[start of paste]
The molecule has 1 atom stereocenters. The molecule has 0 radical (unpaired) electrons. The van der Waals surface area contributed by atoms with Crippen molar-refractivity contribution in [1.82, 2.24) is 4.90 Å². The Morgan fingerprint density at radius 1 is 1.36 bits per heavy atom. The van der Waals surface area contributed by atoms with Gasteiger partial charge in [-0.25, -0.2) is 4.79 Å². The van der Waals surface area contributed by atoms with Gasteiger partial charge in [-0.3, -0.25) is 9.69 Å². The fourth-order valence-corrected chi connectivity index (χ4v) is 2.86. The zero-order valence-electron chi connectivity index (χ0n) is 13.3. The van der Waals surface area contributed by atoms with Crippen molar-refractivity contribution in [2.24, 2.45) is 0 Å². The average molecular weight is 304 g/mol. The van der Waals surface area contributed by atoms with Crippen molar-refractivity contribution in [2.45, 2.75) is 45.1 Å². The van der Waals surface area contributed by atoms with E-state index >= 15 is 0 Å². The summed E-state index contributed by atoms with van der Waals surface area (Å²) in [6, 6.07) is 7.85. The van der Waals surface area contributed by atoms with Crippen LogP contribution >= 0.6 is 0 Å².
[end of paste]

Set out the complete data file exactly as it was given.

The molecule has 1 atom stereocenters. The molecule has 0 radical (unpaired) electrons. The van der Waals surface area contributed by atoms with Crippen molar-refractivity contribution in [1.82, 2.24) is 4.90 Å². The Morgan fingerprint density at radius 1 is 1.36 bits per heavy atom. The van der Waals surface area contributed by atoms with Gasteiger partial charge in [-0.25, -0.2) is 4.79 Å². The van der Waals surface area contributed by atoms with Gasteiger partial charge in [-0.3, -0.25) is 9.69 Å². The fourth-order valence-corrected chi connectivity index (χ4v) is 2.86. The zero-order valence-electron chi connectivity index (χ0n) is 13.3. The van der Waals surface area contributed by atoms with Crippen molar-refractivity contribution in [2.24, 2.45) is 0 Å². The average molecular weight is 304 g/mol. The van der Waals surface area contributed by atoms with Crippen molar-refractivity contribution in [2.45, 2.75) is 45.1 Å². The van der Waals surface area contributed by atoms with E-state index >= 15 is 0 Å². The summed E-state index contributed by atoms with van der Waals surface area (Å²) in [6, 6.07) is 7.85. The van der Waals surface area contributed by atoms with Crippen LogP contribution >= 0.6 is 0 Å².